Director Scott Stewart’s attempt to recast the birth of a Christ-like savior amidst an onslaught of pissed off, God-sent avenging angels recalls recent similar movies that, under various guises, recount apocalypses and Chosen Ones. Though there are moments of genuine awe – some computer-enhanced, some fight-choreographed – the film is striking without being resonant. There’s the good: Stewart and Peter Schink’s screenplay offers an intriguing premise that warms us about the consequences of our foibles (whatever they are, God’s not specific here); Stewart’s pacing is at-times energetic; and the head-to-head acting of the pro-human angel Michael (Paul Bettany) and the dark angel Gabriel (Kevin Durand) is nothing short of magnificent. And there’s the bad: the rest of the acting is uneven; one of the pivotal characters - Jeep Hanson (Lucas Black) - is poorly developed; and the parts that are meant to be adagio are limp and lifeless.
The movie’s set in Paradise Falls (a cliché meant to suggest Paradise Lost), a literally God-forsaken place in the middle of nowhere that’s meant to simulate a biblical desert. Years before, Bob Hanson (Dennis Quaid) speculated and bought a truck stop (gas station, garage, diner), thinking it would appreciate in value when the environs were developed. They weren’t. His wife dies prematurely, leaving Bob bitter and his son Jeep rudderless. Jeep is in love, unconditionally, with Charlie (Adrianne Palicki), a waitress impregnated maculately by some nameless guy.
On the fated day, the diner is as busy as it ever gets – not much - and thence appears the angel Michael, in a stolen an LAPD squad car (like Arnold’s Terminator, he came to Earth in the city of angels). He’s a renegade angel, defiant of a God who wants to exterminate the human race for their errant ways. He comes with every manner of heavy artillery and does his best to prepare the diner patrons (meant to symbolize human weakness) to battle against a slew of first, zombies, who quiver, coolly, with supersonic epileptic spasms and then action hero angel Gabriel, after which time all Hell breaks loose. But Michael’s not there to protect the world or even the people in the diner, he’s there to ensure that Charlie has her child because, yes, said child is going to resurrect the world.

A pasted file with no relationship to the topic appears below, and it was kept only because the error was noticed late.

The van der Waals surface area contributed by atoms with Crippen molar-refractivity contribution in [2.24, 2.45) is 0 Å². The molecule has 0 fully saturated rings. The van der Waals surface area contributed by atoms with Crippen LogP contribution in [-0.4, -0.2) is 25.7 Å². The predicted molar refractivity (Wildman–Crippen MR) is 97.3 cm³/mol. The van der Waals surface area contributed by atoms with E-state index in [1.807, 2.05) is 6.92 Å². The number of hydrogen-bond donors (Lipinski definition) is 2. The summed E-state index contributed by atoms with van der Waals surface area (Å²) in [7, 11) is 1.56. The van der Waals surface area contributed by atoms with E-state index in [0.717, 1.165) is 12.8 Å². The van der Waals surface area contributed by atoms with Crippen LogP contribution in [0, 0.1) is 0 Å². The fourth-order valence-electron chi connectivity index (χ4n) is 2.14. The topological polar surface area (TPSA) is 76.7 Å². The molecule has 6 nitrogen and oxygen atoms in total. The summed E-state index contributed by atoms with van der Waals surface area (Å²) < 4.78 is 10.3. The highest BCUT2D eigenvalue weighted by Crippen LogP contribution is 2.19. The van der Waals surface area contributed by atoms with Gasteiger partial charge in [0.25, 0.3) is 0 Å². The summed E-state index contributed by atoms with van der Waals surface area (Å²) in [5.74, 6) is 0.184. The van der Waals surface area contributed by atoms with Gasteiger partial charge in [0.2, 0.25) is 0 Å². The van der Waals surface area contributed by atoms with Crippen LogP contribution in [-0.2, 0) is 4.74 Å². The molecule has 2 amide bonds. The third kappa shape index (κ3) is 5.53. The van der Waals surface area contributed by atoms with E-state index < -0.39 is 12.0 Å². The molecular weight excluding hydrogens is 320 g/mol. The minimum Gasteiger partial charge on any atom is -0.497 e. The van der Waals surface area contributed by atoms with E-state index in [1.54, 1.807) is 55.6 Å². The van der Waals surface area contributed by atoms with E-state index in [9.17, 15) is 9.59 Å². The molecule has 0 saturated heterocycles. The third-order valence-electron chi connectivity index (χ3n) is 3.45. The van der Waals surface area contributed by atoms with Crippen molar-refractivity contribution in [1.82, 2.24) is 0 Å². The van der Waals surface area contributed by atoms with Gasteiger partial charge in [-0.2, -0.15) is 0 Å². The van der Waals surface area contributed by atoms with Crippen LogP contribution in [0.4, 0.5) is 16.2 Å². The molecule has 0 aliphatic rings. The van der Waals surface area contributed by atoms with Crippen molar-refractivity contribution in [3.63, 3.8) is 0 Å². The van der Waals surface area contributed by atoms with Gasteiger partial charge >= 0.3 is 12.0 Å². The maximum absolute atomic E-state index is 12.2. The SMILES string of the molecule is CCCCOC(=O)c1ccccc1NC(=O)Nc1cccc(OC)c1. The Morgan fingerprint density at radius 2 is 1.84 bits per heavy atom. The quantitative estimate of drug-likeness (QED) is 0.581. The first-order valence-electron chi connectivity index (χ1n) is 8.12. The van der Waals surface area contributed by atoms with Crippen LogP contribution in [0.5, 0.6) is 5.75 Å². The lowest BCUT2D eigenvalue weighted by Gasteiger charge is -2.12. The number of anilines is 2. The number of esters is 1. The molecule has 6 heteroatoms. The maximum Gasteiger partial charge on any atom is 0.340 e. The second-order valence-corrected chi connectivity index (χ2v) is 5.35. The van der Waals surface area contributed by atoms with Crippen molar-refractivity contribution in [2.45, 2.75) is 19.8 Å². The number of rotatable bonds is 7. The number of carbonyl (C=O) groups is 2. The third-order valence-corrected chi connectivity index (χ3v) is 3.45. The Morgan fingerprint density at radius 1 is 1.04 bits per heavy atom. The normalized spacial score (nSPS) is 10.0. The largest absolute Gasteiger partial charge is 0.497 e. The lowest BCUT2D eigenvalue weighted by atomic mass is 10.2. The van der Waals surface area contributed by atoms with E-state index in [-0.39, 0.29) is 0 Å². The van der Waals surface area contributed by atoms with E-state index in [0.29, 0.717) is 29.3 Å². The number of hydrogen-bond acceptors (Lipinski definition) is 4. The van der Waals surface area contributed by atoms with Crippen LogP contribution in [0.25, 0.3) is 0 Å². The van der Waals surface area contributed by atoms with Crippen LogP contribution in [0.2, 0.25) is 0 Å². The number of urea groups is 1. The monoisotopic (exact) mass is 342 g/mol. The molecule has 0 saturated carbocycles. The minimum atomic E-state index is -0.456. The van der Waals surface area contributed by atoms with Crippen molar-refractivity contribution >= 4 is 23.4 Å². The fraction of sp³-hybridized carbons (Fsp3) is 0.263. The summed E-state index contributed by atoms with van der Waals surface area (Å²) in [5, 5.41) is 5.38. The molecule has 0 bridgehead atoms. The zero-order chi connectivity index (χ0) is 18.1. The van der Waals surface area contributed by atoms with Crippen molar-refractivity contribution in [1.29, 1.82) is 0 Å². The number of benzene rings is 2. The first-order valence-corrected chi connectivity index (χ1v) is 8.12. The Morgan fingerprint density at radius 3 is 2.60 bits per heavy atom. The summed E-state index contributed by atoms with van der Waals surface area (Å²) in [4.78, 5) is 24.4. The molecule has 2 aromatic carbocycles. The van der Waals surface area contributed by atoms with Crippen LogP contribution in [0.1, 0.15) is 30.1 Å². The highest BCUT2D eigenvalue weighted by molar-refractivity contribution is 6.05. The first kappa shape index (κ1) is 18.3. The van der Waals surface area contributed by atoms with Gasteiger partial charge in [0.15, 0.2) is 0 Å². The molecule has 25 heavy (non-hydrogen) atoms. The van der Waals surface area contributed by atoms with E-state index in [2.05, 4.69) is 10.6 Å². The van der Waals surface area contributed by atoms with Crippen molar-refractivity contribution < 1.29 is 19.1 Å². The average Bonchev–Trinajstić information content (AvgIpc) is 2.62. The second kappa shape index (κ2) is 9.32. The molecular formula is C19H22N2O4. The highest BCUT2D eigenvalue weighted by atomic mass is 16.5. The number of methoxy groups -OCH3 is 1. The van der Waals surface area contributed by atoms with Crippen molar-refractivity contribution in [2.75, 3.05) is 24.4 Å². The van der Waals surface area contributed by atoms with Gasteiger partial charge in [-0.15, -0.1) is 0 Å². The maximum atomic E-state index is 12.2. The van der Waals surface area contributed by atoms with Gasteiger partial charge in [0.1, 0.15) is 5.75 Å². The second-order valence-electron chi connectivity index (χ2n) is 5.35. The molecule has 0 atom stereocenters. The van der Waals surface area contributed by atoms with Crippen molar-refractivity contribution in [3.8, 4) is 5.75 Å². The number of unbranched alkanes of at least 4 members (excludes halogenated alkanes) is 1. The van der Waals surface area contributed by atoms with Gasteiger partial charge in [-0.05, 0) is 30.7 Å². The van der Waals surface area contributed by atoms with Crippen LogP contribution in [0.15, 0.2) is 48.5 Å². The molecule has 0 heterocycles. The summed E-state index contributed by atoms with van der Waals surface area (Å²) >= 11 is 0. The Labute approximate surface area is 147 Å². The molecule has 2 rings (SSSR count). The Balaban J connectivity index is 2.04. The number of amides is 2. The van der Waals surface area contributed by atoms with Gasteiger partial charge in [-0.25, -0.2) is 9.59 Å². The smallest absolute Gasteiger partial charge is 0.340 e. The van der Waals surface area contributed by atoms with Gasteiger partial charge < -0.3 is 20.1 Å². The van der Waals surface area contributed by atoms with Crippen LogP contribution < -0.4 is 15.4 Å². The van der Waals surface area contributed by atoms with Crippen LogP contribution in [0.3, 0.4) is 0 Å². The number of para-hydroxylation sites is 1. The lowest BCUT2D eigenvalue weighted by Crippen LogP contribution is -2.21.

Logic gets stretched. It doesn’t follow that an all-loving, infinitely patient God would undo his human experiment with his own winged warriors; wouldn’t that mandate come from below, from Beelzebub (and why didn’t he join in on the massacre?)? And why the first wave of attackers would consist of zombied humans who could easily be shot and not the jillions of bulletproof angels we saw in Michael’s flashback makes no sense. Nonetheless, the idea that God has sanctioned an unholy war is an awesome and unexpected one. Talk about being forsaken. And the battle scenes burble with biblical awe, as if we were watching enacted a science fiction rendering of a Renaissance painting that showed the world layered with heaven, earth, and hell.
With his British accent, steely eyes, and murderous demeanor, Bettany’s Michael proves an excellent shepherd/bodyguard. He’s complemented nicely by Durand’s Gabriel, who’s brash (and obedient to God) while Bettany is capable (and, here, radical). Their chemistry is pitch perfect. The rest are out of tune. Though Quaid has the best line of the movie (“ I don’t believe in God,” to which Michael responds, “That’s okay, He doesn’t believe in you, either.”), he’s an uneven, unsympathetic atheist. Though she’s about to give birth to mankind’s redeemer, Palicki’s Charlie doesn’t display enough gravity of anticipation. And, the biggest disappointment, Black’s Jeep, who’s to Charlie as Joseph was to Mary, comes across as a whiner who’s unconditionally sympathetic but resolutely unconvincing.